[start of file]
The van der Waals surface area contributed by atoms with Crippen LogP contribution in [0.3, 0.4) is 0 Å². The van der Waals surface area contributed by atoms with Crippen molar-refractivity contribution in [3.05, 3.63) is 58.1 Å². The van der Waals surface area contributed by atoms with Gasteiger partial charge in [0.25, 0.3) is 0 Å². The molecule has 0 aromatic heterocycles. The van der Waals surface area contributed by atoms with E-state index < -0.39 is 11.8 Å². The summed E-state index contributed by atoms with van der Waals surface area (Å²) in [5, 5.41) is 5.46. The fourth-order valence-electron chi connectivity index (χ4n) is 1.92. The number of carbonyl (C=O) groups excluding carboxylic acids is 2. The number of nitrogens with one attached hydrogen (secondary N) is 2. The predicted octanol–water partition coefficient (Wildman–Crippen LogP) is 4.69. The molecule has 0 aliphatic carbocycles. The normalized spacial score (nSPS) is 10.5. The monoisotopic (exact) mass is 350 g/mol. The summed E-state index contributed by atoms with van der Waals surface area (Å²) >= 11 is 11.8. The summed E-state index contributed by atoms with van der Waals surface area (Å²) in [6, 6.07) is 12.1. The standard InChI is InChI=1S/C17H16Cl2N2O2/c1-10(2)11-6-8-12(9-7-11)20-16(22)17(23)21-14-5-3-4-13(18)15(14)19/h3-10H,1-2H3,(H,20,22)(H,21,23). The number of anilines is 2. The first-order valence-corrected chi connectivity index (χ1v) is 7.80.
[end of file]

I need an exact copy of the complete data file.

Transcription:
The van der Waals surface area contributed by atoms with Crippen LogP contribution in [0.3, 0.4) is 0 Å². The van der Waals surface area contributed by atoms with Crippen molar-refractivity contribution in [3.05, 3.63) is 58.1 Å². The van der Waals surface area contributed by atoms with Gasteiger partial charge in [0.25, 0.3) is 0 Å². The molecule has 0 aromatic heterocycles. The van der Waals surface area contributed by atoms with E-state index < -0.39 is 11.8 Å². The summed E-state index contributed by atoms with van der Waals surface area (Å²) in [5, 5.41) is 5.46. The fourth-order valence-electron chi connectivity index (χ4n) is 1.92. The number of carbonyl (C=O) groups excluding carboxylic acids is 2. The number of nitrogens with one attached hydrogen (secondary N) is 2. The predicted octanol–water partition coefficient (Wildman–Crippen LogP) is 4.69. The molecule has 0 aliphatic carbocycles. The normalized spacial score (nSPS) is 10.5. The monoisotopic (exact) mass is 350 g/mol. The summed E-state index contributed by atoms with van der Waals surface area (Å²) >= 11 is 11.8. The summed E-state index contributed by atoms with van der Waals surface area (Å²) in [6, 6.07) is 12.1. The standard InChI is InChI=1S/C17H16Cl2N2O2/c1-10(2)11-6-8-12(9-7-11)20-16(22)17(23)21-14-5-3-4-13(18)15(14)19/h3-10H,1-2H3,(H,20,22)(H,21,23). The number of anilines is 2. The first-order valence-corrected chi connectivity index (χ1v) is 7.80.